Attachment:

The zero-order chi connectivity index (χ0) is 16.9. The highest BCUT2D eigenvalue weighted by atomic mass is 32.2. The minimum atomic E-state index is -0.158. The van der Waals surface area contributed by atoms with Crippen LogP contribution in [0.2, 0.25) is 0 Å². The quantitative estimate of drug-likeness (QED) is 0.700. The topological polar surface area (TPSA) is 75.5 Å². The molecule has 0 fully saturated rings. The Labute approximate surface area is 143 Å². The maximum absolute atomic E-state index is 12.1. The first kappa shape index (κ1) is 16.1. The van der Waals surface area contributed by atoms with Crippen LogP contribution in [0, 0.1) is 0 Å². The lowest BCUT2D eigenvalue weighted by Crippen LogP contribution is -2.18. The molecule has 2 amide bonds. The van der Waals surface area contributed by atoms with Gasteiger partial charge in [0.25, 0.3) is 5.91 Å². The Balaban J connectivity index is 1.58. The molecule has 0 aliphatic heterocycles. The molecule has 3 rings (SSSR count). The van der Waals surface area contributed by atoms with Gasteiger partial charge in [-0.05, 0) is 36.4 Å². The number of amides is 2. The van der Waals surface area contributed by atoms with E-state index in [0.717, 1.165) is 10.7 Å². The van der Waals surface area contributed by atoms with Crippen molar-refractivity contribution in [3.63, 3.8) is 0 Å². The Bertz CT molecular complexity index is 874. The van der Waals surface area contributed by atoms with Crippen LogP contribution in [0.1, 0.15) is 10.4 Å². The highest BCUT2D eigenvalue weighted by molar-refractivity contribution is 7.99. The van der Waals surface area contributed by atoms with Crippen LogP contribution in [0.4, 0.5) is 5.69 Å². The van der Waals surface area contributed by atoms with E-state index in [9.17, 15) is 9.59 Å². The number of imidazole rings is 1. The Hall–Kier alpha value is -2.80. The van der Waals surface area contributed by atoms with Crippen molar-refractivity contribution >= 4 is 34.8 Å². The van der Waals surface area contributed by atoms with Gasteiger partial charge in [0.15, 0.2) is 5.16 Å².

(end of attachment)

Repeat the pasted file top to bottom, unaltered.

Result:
The zero-order chi connectivity index (χ0) is 16.9. The highest BCUT2D eigenvalue weighted by atomic mass is 32.2. The minimum atomic E-state index is -0.158. The van der Waals surface area contributed by atoms with Crippen LogP contribution in [0.2, 0.25) is 0 Å². The quantitative estimate of drug-likeness (QED) is 0.700. The topological polar surface area (TPSA) is 75.5 Å². The molecule has 0 fully saturated rings. The Labute approximate surface area is 143 Å². The maximum absolute atomic E-state index is 12.1. The first kappa shape index (κ1) is 16.1. The van der Waals surface area contributed by atoms with Crippen LogP contribution in [0, 0.1) is 0 Å². The lowest BCUT2D eigenvalue weighted by Crippen LogP contribution is -2.18. The molecule has 2 amide bonds. The van der Waals surface area contributed by atoms with Gasteiger partial charge in [0.25, 0.3) is 5.91 Å². The Balaban J connectivity index is 1.58. The molecule has 0 aliphatic heterocycles. The molecule has 3 rings (SSSR count). The van der Waals surface area contributed by atoms with Gasteiger partial charge in [-0.05, 0) is 36.4 Å². The number of amides is 2. The van der Waals surface area contributed by atoms with E-state index in [0.717, 1.165) is 10.7 Å². The van der Waals surface area contributed by atoms with Crippen molar-refractivity contribution in [3.63, 3.8) is 0 Å². The Bertz CT molecular complexity index is 874. The van der Waals surface area contributed by atoms with Crippen LogP contribution in [0.1, 0.15) is 10.4 Å². The highest BCUT2D eigenvalue weighted by molar-refractivity contribution is 7.99. The van der Waals surface area contributed by atoms with Crippen LogP contribution in [0.4, 0.5) is 5.69 Å². The van der Waals surface area contributed by atoms with E-state index in [9.17, 15) is 9.59 Å². The number of imidazole rings is 1. The Hall–Kier alpha value is -2.80. The van der Waals surface area contributed by atoms with Crippen molar-refractivity contribution >= 4 is 34.8 Å². The van der Waals surface area contributed by atoms with Gasteiger partial charge in [0.15, 0.2) is 5.16 Å².